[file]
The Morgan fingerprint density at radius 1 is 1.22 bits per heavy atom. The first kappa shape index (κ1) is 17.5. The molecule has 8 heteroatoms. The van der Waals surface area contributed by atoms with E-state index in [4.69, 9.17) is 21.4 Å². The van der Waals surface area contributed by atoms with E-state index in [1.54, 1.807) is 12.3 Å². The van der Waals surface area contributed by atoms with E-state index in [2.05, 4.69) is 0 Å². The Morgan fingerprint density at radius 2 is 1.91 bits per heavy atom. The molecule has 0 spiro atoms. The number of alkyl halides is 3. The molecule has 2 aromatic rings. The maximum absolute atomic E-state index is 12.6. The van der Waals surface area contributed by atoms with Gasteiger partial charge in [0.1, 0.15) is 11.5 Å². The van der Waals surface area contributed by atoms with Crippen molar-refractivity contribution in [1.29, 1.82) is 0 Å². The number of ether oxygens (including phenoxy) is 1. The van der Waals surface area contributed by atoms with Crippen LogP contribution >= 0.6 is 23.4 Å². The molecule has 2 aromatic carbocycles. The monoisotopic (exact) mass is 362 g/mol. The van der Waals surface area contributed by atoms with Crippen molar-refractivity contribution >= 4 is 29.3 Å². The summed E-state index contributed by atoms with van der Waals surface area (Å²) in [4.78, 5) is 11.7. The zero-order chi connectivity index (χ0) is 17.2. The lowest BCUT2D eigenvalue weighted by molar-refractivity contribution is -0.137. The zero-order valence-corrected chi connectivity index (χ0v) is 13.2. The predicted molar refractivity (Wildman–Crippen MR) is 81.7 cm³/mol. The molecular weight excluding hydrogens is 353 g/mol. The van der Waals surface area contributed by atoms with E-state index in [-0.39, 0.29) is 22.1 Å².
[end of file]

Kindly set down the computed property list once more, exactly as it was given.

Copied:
The Morgan fingerprint density at radius 1 is 1.22 bits per heavy atom. The first kappa shape index (κ1) is 17.5. The molecule has 8 heteroatoms. The van der Waals surface area contributed by atoms with E-state index in [4.69, 9.17) is 21.4 Å². The van der Waals surface area contributed by atoms with E-state index in [1.54, 1.807) is 12.3 Å². The van der Waals surface area contributed by atoms with E-state index in [2.05, 4.69) is 0 Å². The Morgan fingerprint density at radius 2 is 1.91 bits per heavy atom. The molecule has 0 spiro atoms. The number of alkyl halides is 3. The molecule has 2 aromatic rings. The maximum absolute atomic E-state index is 12.6. The van der Waals surface area contributed by atoms with Gasteiger partial charge in [0.1, 0.15) is 11.5 Å². The van der Waals surface area contributed by atoms with Crippen molar-refractivity contribution in [1.29, 1.82) is 0 Å². The number of ether oxygens (including phenoxy) is 1. The van der Waals surface area contributed by atoms with Crippen LogP contribution >= 0.6 is 23.4 Å². The molecule has 2 aromatic carbocycles. The monoisotopic (exact) mass is 362 g/mol. The van der Waals surface area contributed by atoms with Crippen molar-refractivity contribution >= 4 is 29.3 Å². The summed E-state index contributed by atoms with van der Waals surface area (Å²) in [4.78, 5) is 11.7. The zero-order chi connectivity index (χ0) is 17.2. The lowest BCUT2D eigenvalue weighted by molar-refractivity contribution is -0.137. The zero-order valence-corrected chi connectivity index (χ0v) is 13.2. The predicted molar refractivity (Wildman–Crippen MR) is 81.7 cm³/mol. The molecular weight excluding hydrogens is 353 g/mol. The van der Waals surface area contributed by atoms with E-state index in [-0.39, 0.29) is 22.1 Å².